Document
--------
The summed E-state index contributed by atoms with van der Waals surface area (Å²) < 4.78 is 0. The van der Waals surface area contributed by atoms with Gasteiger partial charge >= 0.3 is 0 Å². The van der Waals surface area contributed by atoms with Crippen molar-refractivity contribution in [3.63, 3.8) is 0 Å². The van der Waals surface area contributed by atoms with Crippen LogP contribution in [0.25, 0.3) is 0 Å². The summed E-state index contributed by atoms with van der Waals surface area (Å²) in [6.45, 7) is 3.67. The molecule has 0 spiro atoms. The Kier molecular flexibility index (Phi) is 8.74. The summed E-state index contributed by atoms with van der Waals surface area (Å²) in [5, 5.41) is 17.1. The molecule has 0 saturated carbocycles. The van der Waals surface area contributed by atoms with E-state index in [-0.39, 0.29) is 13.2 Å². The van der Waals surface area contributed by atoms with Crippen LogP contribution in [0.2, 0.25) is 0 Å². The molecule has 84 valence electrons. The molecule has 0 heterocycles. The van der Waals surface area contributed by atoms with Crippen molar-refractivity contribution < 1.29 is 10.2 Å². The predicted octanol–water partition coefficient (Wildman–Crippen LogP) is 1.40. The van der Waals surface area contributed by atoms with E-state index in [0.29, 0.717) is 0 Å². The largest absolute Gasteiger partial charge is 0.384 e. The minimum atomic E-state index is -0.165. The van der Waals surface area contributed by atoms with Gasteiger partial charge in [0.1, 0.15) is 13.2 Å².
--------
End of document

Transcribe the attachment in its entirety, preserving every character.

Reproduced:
The summed E-state index contributed by atoms with van der Waals surface area (Å²) < 4.78 is 0. The van der Waals surface area contributed by atoms with Gasteiger partial charge >= 0.3 is 0 Å². The van der Waals surface area contributed by atoms with Crippen molar-refractivity contribution in [3.63, 3.8) is 0 Å². The van der Waals surface area contributed by atoms with Crippen LogP contribution in [0.25, 0.3) is 0 Å². The summed E-state index contributed by atoms with van der Waals surface area (Å²) in [6.45, 7) is 3.67. The molecule has 0 spiro atoms. The Kier molecular flexibility index (Phi) is 8.74. The summed E-state index contributed by atoms with van der Waals surface area (Å²) in [5, 5.41) is 17.1. The molecule has 0 saturated carbocycles. The van der Waals surface area contributed by atoms with E-state index in [-0.39, 0.29) is 13.2 Å². The van der Waals surface area contributed by atoms with Crippen LogP contribution in [0.2, 0.25) is 0 Å². The molecule has 84 valence electrons. The molecule has 0 heterocycles. The van der Waals surface area contributed by atoms with Crippen molar-refractivity contribution < 1.29 is 10.2 Å². The predicted octanol–water partition coefficient (Wildman–Crippen LogP) is 1.40. The van der Waals surface area contributed by atoms with E-state index in [0.29, 0.717) is 0 Å². The largest absolute Gasteiger partial charge is 0.384 e. The minimum atomic E-state index is -0.165. The van der Waals surface area contributed by atoms with Gasteiger partial charge in [0.1, 0.15) is 13.2 Å².